Additionally, he explained that his company wants to dedicate $1.4 million to the town for wastewater improvements, money that could go toward the construction of an actual treatment facility or the creation of a subsidy account for homeowners who are interested in upgrading their cesspool systems.

Nothing is set in stone, Mr. Hissey added, explaining that the decision will fall to the town.

“We are up for whatever suggestions they come up with and what they think will bring the most bang from our buck for the bay,” he said.

Still, many in the East Quogue community said they will continue to push for the rejection of the PDD, insisting that the level of development proposed will ultimately further impair already damaged waterways.

“It’s not a sufficient solution against the amount of pollution they’d be causing,” Ms. Hughes said.

In spite of their differences, one benefit that most residents can agree on is the need for additional public parking near and along Main Street.

Currently, Mr. Hissey said the primary option would be for Discovery Land to buy a small vacant lot behind New Moon Cafe on Main Street from Ron Campsey, the owner of the restaurant. That lot, Mr. Hissey estimated, could accommodate up to 30 spaces if it can be purchased or leased from Mr. Campsey, who did not immediately return a call seeking comment.

“The only really valid [benefit] was a parking lot,” Ms. Hughes said. “That would be a real community benefit. East Quogue needs a parking lot. Everything else I don’t think counts.”

Ms. Zenk agreed, stating: “When you blow away the dust, there isn’t much left in terms of public benefits.”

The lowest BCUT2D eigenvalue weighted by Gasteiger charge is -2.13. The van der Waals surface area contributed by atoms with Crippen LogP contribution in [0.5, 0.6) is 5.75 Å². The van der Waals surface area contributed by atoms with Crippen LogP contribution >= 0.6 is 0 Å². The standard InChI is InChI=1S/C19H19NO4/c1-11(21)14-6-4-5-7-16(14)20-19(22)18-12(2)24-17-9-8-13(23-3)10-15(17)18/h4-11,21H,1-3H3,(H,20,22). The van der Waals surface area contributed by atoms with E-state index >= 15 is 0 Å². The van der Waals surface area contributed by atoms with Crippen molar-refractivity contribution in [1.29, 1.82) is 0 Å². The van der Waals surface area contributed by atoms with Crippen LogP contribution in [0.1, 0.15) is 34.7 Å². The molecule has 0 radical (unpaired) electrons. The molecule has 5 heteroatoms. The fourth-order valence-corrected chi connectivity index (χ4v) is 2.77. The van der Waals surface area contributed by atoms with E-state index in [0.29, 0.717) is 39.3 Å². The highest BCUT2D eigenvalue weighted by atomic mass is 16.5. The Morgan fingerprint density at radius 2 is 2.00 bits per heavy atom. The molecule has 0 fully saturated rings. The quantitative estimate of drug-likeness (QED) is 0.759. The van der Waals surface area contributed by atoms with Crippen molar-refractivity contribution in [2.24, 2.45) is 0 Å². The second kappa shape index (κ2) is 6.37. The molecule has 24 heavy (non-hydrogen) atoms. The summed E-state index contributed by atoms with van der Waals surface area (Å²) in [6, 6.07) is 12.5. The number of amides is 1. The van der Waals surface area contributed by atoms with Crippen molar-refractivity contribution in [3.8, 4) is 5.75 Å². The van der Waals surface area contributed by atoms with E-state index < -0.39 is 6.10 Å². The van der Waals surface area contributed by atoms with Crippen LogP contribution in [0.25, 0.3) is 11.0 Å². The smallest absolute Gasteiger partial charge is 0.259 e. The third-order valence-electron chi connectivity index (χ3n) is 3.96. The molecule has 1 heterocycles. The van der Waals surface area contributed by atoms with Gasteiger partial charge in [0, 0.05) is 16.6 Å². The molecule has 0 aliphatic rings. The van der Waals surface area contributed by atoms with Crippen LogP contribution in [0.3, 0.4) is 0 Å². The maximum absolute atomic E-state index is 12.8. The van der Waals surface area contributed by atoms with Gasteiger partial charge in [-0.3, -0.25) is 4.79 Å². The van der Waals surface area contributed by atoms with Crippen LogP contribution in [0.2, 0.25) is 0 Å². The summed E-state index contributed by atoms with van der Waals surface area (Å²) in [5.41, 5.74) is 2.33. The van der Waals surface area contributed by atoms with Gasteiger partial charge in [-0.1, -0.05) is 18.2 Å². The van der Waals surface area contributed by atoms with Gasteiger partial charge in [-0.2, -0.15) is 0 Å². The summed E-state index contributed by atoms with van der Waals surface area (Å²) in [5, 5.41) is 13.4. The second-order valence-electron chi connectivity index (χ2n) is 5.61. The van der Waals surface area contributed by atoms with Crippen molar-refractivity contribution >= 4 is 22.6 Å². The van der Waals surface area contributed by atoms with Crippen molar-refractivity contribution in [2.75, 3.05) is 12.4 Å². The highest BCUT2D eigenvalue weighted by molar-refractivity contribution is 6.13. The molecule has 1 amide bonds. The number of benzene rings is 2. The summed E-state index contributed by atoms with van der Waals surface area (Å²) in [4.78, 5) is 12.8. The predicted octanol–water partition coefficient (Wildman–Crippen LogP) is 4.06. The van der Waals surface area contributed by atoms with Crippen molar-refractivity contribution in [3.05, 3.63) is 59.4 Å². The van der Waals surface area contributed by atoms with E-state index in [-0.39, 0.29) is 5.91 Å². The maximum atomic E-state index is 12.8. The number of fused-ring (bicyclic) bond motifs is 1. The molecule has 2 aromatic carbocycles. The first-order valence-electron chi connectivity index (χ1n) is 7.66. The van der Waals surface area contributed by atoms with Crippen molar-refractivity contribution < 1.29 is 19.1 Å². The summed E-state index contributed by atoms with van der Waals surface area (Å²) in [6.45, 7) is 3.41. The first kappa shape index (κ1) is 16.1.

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Wow...New sidewalks AND a gigantic new downtown parking lot! Thank goodness for progress and developers.
By Non-Political (29), Hampton Bays on Feb 20, 15 8:44 AM
1 member liked this comment
Having read the SH Press article a number of items jump out at me.

The small lot owned by New Moon Cafe owner Ron Campsey is littered with unregistered vehicles and debris and looks like a junkyard. It is and has been an eyesore for many years......why has SHT Code Enforcement not made Mr Campsey clean it up? Obviously Mr Campsey stands to benefit from "The Hills" as do other EQ business owners. How about it SHT, look into this eyesore?

In the Benefit Breakdown, how is permitting ...more
By crusader (368), East Quogue on Feb 20, 15 9:06 AM
1 member liked this comment
Hampton Bays, and East Quoque want no development to improve their villages. It will be interesting to see who hits bottom first.
By chief1 (2325), southampton on Feb 20, 15 9:38 AM
In the plan there is preservation of more than 400 acres of privately held land. That is at no cost to the Town's CPF or other taxpayer funds; and that's not good planning?
By Lion (219), southampton on Feb 20, 15 6:45 PM
2 members liked this comment
Mr. Nappi, opposing the project, says that if it brings jobs, it will bring additional school enrollment. That may be, but it's not a bad thing. More kids in school because of more employment is a lot different from more kids in school just because there's more housing for them.

Ms. Zenk, also in opposition, says you can't market housing restricted to families without children, that it won't hold up in court, and she's right.

Mr. Hissey, for the developer, says they're not going ...more
By Turkey Bridge (1740), Quiogue on Feb 24, 15 12:03 PM
1 member liked this comment
An illegal covenant like not allowing kids to go to school is lllegal! If you pay school taxes you can't stop kids from going to school. Have you ever heard of taxation without representation. That being said I doubt people from other areas will send their kids to school here.
By chief1 (2325), southampton on Feb 27, 15 9:42 PM
Leave no postage stamp undeveloped...
By Mr. Z (9458), North Sea on Feb 27, 15 9:56 PM
Hot Tubs, Saunas, massage chairs, outdoor experience